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- For 2-4 players
- Takes about 90 minutes to play
- Tons of replay value
- Strategy game
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CHOKING HAZARD -- Small parts. Not for children under 3 yrs.
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Get in touch with your roots with Stone Age from Rio Grande Games. Each age has its special challenges. The Stone Age was shaped by the emergence of agriculture, the processing of useful resources and by the building of simple huts. Trade begins and grows and civilization takes root and spreads. In addition, traditional abilities like skillful hunting are in demand, in order to nourish the growing population. The goal of each player is to master these challenges. There are many ways to do so, so everyone can work to achieve his goal in his own way. Deploy workers, hunt, gather, farm and develop tools when and in the numbers you feel necessary. Make strategic decisions and capitalize on rare opportunities before your opponents! Find your own way and learn at the end whether it was best!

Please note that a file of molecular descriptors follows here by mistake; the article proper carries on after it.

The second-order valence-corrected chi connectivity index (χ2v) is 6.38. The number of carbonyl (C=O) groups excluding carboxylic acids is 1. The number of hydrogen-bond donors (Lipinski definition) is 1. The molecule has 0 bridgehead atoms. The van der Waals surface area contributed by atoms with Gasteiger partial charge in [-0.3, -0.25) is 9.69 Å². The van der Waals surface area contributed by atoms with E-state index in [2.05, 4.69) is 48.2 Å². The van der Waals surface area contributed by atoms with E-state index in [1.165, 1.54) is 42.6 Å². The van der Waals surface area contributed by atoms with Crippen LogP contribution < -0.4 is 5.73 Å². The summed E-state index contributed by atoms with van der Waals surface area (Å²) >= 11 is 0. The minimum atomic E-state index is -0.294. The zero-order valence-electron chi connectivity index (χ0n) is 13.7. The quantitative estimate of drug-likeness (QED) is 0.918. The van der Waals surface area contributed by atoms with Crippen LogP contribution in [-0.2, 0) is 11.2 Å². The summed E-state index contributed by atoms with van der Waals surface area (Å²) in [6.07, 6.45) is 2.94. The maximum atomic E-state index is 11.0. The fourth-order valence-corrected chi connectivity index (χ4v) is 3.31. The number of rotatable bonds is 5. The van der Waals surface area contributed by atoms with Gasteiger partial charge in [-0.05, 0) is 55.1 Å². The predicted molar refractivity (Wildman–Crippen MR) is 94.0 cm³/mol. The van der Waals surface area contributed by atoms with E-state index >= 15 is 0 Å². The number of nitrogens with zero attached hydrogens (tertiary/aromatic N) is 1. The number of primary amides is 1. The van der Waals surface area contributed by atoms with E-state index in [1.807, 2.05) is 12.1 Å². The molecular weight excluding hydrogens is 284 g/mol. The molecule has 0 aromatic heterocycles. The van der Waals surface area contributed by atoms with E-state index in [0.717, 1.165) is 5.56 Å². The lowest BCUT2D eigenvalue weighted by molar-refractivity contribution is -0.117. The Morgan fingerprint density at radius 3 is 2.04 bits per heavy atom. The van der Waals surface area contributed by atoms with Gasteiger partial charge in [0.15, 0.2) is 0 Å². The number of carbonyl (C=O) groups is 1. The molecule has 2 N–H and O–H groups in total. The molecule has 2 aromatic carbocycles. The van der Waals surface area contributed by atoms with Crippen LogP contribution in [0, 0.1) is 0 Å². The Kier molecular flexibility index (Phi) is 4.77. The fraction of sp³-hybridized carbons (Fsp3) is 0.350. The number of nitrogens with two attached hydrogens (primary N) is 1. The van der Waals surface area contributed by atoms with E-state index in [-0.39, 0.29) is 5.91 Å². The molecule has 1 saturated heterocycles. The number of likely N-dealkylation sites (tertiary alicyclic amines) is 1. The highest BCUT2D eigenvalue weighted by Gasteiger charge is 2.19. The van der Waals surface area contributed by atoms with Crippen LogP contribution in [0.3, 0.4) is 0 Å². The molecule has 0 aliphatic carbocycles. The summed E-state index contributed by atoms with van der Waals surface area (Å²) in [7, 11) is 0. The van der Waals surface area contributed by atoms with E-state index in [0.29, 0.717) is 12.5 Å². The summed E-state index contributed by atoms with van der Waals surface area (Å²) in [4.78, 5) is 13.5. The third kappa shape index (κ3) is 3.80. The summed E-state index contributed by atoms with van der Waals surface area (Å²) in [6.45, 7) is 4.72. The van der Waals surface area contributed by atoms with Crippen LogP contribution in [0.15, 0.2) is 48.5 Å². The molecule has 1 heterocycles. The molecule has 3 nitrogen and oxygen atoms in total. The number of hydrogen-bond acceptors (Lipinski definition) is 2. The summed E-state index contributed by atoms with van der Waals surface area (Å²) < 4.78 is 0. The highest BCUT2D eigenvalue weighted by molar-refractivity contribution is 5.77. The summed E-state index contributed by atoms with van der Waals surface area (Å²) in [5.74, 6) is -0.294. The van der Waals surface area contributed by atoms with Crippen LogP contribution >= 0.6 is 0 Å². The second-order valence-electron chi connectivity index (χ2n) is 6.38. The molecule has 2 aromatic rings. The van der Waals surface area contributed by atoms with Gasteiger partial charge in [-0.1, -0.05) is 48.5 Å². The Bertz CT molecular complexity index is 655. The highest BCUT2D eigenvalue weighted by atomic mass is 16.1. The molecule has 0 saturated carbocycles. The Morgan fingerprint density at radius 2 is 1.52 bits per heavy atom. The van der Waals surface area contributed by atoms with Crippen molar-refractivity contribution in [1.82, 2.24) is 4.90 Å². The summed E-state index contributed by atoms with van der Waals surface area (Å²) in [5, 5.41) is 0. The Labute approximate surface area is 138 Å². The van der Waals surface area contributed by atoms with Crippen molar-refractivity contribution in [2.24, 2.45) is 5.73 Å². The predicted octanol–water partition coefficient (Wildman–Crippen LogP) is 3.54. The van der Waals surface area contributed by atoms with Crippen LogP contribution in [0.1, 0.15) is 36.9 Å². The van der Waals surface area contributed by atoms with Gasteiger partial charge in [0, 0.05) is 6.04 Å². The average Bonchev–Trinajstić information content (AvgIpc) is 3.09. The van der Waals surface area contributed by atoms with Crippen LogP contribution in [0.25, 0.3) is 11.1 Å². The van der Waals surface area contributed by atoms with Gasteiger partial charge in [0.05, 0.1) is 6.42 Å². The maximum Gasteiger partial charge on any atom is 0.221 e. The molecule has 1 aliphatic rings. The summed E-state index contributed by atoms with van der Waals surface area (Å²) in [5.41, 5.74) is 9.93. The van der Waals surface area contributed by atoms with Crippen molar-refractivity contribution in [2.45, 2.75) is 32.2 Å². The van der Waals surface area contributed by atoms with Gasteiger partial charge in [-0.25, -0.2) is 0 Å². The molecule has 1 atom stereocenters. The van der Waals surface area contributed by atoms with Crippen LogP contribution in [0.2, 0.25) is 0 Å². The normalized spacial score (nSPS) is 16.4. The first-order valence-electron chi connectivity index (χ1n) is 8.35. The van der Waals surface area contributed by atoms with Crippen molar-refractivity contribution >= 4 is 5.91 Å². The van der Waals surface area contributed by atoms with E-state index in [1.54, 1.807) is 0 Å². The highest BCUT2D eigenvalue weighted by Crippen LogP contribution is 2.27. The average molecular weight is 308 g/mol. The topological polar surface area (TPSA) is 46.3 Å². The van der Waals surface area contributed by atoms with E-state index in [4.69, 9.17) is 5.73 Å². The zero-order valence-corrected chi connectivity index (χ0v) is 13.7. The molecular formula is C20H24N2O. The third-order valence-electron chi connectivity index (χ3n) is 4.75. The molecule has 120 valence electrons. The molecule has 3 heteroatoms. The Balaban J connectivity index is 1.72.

From the Manufacturer
The times were hard indeed. Our ancestors worked with their legs and backs straining against wooden plows in the stony earth. Of course, progress did not stop with the wooden plow. People always searched for better tools and more productive plants to make their work more effective. In stone age, the players live in this time, just as our ancestors did. They collect wood, break stone and wash their gold from the river. They trade freely, expand their village and so achieve new levels of civilization. With a balance of luck and planning, the players compete for food in this pre-historic time. Risk and grow as your ancestors did. Only then the victory ring sings to you. For 2-4 players. Takes about 90 minutes to play. Tons of replay value.